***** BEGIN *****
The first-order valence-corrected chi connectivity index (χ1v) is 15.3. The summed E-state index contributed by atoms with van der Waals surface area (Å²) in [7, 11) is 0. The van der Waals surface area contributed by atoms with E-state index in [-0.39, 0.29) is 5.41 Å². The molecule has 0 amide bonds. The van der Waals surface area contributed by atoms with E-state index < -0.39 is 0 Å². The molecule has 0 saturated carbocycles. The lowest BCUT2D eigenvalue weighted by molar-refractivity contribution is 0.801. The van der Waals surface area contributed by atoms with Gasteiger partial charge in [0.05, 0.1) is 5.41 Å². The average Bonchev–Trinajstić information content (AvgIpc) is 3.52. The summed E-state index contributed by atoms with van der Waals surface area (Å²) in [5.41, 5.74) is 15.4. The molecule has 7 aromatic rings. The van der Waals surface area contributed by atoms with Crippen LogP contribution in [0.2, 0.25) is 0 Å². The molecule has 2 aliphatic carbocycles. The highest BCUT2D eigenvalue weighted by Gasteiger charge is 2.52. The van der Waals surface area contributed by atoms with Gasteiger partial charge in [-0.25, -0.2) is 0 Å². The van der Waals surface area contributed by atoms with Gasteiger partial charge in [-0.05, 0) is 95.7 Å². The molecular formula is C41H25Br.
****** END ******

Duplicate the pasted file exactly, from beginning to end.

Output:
The first-order valence-corrected chi connectivity index (χ1v) is 15.3. The summed E-state index contributed by atoms with van der Waals surface area (Å²) in [7, 11) is 0. The van der Waals surface area contributed by atoms with E-state index in [-0.39, 0.29) is 5.41 Å². The molecule has 0 amide bonds. The van der Waals surface area contributed by atoms with E-state index < -0.39 is 0 Å². The molecule has 0 saturated carbocycles. The lowest BCUT2D eigenvalue weighted by molar-refractivity contribution is 0.801. The van der Waals surface area contributed by atoms with Gasteiger partial charge in [0.05, 0.1) is 5.41 Å². The average Bonchev–Trinajstić information content (AvgIpc) is 3.52. The summed E-state index contributed by atoms with van der Waals surface area (Å²) in [5.41, 5.74) is 15.4. The molecule has 7 aromatic rings. The van der Waals surface area contributed by atoms with Crippen LogP contribution in [0.2, 0.25) is 0 Å². The molecule has 2 aliphatic carbocycles. The highest BCUT2D eigenvalue weighted by Gasteiger charge is 2.52. The van der Waals surface area contributed by atoms with Gasteiger partial charge in [-0.25, -0.2) is 0 Å². The van der Waals surface area contributed by atoms with Gasteiger partial charge in [-0.05, 0) is 95.7 Å². The molecular formula is C41H25Br.